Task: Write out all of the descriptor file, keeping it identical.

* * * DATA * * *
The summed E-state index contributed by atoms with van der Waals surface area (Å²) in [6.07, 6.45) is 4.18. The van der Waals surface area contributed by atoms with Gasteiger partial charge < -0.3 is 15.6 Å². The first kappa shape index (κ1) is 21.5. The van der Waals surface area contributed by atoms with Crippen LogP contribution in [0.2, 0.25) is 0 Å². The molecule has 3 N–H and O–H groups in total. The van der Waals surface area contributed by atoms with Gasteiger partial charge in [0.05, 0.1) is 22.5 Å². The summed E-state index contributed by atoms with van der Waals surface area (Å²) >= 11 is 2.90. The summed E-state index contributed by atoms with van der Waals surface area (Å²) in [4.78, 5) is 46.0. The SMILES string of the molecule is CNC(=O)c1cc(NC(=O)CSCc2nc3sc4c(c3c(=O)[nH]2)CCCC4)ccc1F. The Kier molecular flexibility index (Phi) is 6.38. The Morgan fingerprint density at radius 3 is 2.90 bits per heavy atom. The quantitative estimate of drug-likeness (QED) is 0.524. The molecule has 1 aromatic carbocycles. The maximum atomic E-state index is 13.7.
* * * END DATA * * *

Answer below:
The summed E-state index contributed by atoms with van der Waals surface area (Å²) in [6.07, 6.45) is 4.18. The van der Waals surface area contributed by atoms with Gasteiger partial charge < -0.3 is 15.6 Å². The first kappa shape index (κ1) is 21.5. The van der Waals surface area contributed by atoms with Crippen LogP contribution in [0.2, 0.25) is 0 Å². The molecule has 3 N–H and O–H groups in total. The van der Waals surface area contributed by atoms with Gasteiger partial charge in [0.05, 0.1) is 22.5 Å². The summed E-state index contributed by atoms with van der Waals surface area (Å²) >= 11 is 2.90. The summed E-state index contributed by atoms with van der Waals surface area (Å²) in [4.78, 5) is 46.0. The SMILES string of the molecule is CNC(=O)c1cc(NC(=O)CSCc2nc3sc4c(c3c(=O)[nH]2)CCCC4)ccc1F. The Kier molecular flexibility index (Phi) is 6.38. The Morgan fingerprint density at radius 3 is 2.90 bits per heavy atom. The quantitative estimate of drug-likeness (QED) is 0.524. The molecule has 1 aromatic carbocycles. The maximum atomic E-state index is 13.7.